UK blames Syrian regime for refugee wave in Turkey

Foreign Minister says he had ‘frank discussions’ over human rights with his Turkish counterpart

Britain’s Foreign Minister said the Syrian regime bears responsibility for the failure to find a political solution in Syria amid a renewed offensive on the rebel-held province of Idlib.

Speaking alongside his Turkish counterpart, Dominic Raab blamed the government of Bashar Al Assad for the new wave of refugees and migrants arriving at Turkey’s western border with Greece. Nearly one million people are believed to have been displaced as fighting rages in north-west Syria.

Last week Turkey has opened its borders with Europe with its leadership accusing the European Union of failing to uphold a 2016 deal to stop migration from its western frontier in return for money.

The move followed the killing of at least 33 Turkish soldiers by Syrian Army forces, who receive aerial support from Russia. Turkey, who is backing the rebels in Idlib, and its proxies have hit back, leaving hundreds of thousands of civilians bearing the brunt.

Turkey has asked its Nato allies including the UK for military support. Turkish and Russian leaders are expected to meet for a high stakes summit on Thursday on the Syria crisis.

Mr Raab said he was in Turkey to express “British solidarity”. But he also said they held “frank discussions” on human rights and rule of law.

“We support Turkey’s efforts to re-establish the ceasefire agreed in 2018 and to protect those innocent civilians fleeing the regime’s monstrous assault,” Mr Raab said in Ankara.

“We are gravely concerned by the significant escalation in military action by Russia and the Syrian regime in the North West.

“We have condemned these actions as flagrant violations of international law and indeed basic human decency,” he added.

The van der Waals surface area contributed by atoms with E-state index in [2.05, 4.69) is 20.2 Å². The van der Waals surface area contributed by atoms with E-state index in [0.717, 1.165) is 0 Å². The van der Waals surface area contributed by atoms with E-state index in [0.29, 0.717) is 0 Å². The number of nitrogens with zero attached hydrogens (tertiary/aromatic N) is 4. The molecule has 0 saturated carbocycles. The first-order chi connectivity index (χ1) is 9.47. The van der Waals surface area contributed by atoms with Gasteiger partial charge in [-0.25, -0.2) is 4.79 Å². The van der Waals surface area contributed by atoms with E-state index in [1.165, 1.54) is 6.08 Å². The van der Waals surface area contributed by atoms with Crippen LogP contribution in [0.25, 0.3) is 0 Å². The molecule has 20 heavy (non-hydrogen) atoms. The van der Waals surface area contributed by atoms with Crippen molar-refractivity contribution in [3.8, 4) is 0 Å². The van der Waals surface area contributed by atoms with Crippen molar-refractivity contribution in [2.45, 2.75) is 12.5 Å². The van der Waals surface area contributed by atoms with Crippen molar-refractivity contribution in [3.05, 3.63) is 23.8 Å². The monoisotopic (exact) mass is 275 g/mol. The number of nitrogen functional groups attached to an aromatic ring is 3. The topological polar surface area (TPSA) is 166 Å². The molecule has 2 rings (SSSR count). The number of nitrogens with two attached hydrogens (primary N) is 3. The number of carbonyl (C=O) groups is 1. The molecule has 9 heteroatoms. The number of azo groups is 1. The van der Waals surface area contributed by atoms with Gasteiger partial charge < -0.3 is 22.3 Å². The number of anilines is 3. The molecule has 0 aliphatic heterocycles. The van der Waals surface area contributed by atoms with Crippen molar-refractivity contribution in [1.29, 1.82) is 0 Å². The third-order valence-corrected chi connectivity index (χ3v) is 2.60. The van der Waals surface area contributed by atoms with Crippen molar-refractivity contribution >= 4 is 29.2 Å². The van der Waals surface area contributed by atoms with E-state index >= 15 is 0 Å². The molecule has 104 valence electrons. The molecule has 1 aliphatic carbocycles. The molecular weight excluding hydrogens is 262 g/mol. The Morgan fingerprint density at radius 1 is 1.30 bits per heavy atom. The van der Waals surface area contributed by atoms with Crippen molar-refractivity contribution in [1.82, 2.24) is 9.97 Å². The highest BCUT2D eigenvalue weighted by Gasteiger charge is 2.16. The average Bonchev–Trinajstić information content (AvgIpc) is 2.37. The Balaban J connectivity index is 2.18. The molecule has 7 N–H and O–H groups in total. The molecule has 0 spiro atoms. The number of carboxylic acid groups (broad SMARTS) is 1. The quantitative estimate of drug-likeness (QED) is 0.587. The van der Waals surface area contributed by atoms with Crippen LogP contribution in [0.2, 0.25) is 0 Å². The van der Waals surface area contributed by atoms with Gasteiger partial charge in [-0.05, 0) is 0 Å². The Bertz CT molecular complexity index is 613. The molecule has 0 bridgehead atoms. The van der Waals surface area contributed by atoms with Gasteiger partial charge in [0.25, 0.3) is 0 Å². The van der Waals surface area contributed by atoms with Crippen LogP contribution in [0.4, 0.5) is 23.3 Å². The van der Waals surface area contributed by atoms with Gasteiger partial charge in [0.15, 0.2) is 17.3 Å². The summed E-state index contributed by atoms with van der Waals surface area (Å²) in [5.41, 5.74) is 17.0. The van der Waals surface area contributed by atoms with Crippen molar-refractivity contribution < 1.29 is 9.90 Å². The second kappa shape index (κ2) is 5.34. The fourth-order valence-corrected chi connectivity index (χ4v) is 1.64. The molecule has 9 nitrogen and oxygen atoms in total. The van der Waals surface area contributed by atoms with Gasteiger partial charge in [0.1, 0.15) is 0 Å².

Turkey’s President Recep Tayyip Erdogan has opened the gates to Europe in what has been seen as a threat to get more support from his Nato partners. The move has led to a particularly vicious war of words between Turkey and Greece, with the latter fearing a situation similar to 2015 when millions of migrants and refugees streamed into Europe.

“We urgently need to discuss the recent issues at Turkey’s Western border, where we have seen a marked increase in migrants seeking transit into Europe,” Mr Raab said.

“It is imperative that we work together with the international community on Idlib and in any response to a new wave of refugees and the movements of migrants, especially at Turkey’s Western border.

“Once again, the root cause of this is the reckless and brutal nature of the Syrian regime and the Russian offensive in Idlib,” he added.

UK Prime Minister Boris Johnson spoke to Mr Erdogan over the phone on Tuesday, expressing his condolences for the killings of the Turkish soldiers in Idlib.

The Prime Minister's spokesman said: “President Erdogan thanked the Prime Minister for the support the UK has shown Turkey at NATO and at the UN Security Council.

“The leaders discussed the situation in Syria and the Prime Minister acknowledged the heavy burden that Turkey continues to shoulder in supporting Syrian refugees. He highlighted the UK’s announcement today of additional humanitarian aid for those affected by the ongoing conflict in Idlib.

“They agreed on the importance of the bilateral relationship between our countries and resolved to stay in touch.”